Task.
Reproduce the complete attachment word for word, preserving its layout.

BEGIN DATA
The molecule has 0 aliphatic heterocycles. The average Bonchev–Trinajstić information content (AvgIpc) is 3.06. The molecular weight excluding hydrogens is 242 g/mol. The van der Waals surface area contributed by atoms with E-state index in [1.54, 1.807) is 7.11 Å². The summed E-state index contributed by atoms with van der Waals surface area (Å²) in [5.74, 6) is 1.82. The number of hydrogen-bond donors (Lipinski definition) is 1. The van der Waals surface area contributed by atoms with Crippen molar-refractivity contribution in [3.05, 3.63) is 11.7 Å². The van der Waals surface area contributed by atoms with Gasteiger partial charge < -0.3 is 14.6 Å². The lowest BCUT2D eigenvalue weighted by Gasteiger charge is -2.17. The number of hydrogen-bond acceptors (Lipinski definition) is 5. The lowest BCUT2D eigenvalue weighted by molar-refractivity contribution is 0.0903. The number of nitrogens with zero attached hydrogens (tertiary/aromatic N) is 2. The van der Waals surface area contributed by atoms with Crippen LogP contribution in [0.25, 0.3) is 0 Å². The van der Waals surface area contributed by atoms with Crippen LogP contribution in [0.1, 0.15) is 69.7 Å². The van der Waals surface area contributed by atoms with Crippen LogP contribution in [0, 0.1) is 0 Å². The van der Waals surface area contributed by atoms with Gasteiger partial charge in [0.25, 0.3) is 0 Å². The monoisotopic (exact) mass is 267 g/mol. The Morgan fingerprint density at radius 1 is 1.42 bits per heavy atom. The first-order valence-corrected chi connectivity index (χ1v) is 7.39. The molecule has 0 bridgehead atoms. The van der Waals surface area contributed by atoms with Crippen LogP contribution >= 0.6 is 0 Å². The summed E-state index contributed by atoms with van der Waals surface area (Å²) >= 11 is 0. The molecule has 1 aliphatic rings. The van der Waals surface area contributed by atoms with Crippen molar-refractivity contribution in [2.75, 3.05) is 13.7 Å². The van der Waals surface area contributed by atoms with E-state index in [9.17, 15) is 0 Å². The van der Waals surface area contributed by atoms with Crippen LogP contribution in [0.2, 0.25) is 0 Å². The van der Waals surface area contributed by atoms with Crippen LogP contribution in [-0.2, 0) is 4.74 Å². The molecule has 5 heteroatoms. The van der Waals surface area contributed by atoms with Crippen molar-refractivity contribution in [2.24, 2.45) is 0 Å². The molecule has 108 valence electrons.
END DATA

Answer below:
The molecule has 0 aliphatic heterocycles. The average Bonchev–Trinajstić information content (AvgIpc) is 3.06. The molecular weight excluding hydrogens is 242 g/mol. The van der Waals surface area contributed by atoms with E-state index in [1.54, 1.807) is 7.11 Å². The summed E-state index contributed by atoms with van der Waals surface area (Å²) in [5.74, 6) is 1.82. The number of hydrogen-bond donors (Lipinski definition) is 1. The van der Waals surface area contributed by atoms with Crippen molar-refractivity contribution in [3.05, 3.63) is 11.7 Å². The van der Waals surface area contributed by atoms with Gasteiger partial charge < -0.3 is 14.6 Å². The lowest BCUT2D eigenvalue weighted by Gasteiger charge is -2.17. The number of hydrogen-bond acceptors (Lipinski definition) is 5. The lowest BCUT2D eigenvalue weighted by molar-refractivity contribution is 0.0903. The number of nitrogens with zero attached hydrogens (tertiary/aromatic N) is 2. The van der Waals surface area contributed by atoms with Crippen LogP contribution in [0.25, 0.3) is 0 Å². The van der Waals surface area contributed by atoms with Crippen LogP contribution in [0.1, 0.15) is 69.7 Å². The van der Waals surface area contributed by atoms with Crippen LogP contribution in [0, 0.1) is 0 Å². The van der Waals surface area contributed by atoms with Gasteiger partial charge in [0.25, 0.3) is 0 Å². The monoisotopic (exact) mass is 267 g/mol. The Morgan fingerprint density at radius 1 is 1.42 bits per heavy atom. The first-order valence-corrected chi connectivity index (χ1v) is 7.39. The molecule has 0 bridgehead atoms. The van der Waals surface area contributed by atoms with Crippen LogP contribution >= 0.6 is 0 Å². The summed E-state index contributed by atoms with van der Waals surface area (Å²) >= 11 is 0. The molecule has 1 aliphatic rings. The van der Waals surface area contributed by atoms with Crippen molar-refractivity contribution in [2.75, 3.05) is 13.7 Å². The van der Waals surface area contributed by atoms with E-state index in [9.17, 15) is 0 Å². The van der Waals surface area contributed by atoms with Crippen LogP contribution in [0.2, 0.25) is 0 Å². The van der Waals surface area contributed by atoms with Crippen LogP contribution in [-0.2, 0) is 4.74 Å². The molecule has 5 heteroatoms. The van der Waals surface area contributed by atoms with Crippen molar-refractivity contribution in [2.24, 2.45) is 0 Å². The molecule has 108 valence electrons.